Age: Four
Note: For about a week, you were really into Skylanders. You enjoyed controlling the characters in the hub world, and making them perform their special abilities, but you never used them against an enemy. I showed you how many Skylanders toys were available for purchase at Toys R Us. You found Cynder and insisted we buy it. You played as that character for about 20 minutes. Cynder then became a villain to go against your My Little Pony toys.

First Time Jumping
Super Mario Maker
Age: Two
Note: I created several nonviolent levels for you in Super Mario Maker. The first level just consisted of running from left to right and jumping on the flag. That was your first jump. You were so happy when you were able to do it correctly. The second level had you running from left to right and need to jump three times. The third level was filled with jumps. No enemies were in any of these stages.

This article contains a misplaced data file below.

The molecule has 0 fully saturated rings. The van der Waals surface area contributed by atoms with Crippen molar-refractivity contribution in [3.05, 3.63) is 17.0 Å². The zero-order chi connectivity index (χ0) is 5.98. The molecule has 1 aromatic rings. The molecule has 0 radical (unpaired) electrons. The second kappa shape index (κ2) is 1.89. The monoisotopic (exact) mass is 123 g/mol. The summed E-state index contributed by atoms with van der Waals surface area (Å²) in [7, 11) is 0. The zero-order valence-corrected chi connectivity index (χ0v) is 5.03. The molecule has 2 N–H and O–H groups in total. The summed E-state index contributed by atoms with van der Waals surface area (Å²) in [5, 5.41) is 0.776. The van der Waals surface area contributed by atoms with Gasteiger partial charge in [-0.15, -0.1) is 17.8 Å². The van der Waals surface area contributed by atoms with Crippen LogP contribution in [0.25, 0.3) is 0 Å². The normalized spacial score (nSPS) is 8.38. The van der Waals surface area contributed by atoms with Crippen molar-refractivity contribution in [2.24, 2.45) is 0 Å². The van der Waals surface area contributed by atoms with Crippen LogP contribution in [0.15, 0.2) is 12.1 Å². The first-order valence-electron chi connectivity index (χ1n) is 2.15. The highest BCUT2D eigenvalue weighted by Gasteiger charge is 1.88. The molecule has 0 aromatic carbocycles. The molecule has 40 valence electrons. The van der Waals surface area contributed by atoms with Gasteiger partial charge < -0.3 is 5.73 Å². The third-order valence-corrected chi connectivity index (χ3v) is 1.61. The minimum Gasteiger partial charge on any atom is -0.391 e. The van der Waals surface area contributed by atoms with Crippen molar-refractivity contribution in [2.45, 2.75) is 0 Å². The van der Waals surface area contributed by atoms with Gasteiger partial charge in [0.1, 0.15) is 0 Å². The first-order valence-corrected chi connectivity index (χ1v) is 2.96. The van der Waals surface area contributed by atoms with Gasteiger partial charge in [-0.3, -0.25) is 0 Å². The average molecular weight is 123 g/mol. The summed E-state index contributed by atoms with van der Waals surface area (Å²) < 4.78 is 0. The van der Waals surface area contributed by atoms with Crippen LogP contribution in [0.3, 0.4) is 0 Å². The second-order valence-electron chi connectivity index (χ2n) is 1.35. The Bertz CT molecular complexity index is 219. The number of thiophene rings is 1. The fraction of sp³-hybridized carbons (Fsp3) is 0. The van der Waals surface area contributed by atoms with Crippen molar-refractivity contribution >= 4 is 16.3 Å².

First Time Walking in on Daddy Playing a Violent Game
Uncharted: 4 A Thief’s End
Age: Three and a half
Note: You snuck up on me while I was playing Uncharted 4 for review. I didn’t know you were there until you said, “Daddy, why did you hurt that man?” You scolded me and said, “Don’t hurt people.” You didn’t like what you saw. I was playing as Nathan Drake and shot an enemy three times. We hadn’t had the talk of death yet, so you thought he just fell down and needed a Band-Aid.

First Gaming Death
Yarny Drowning
Age: Three and a half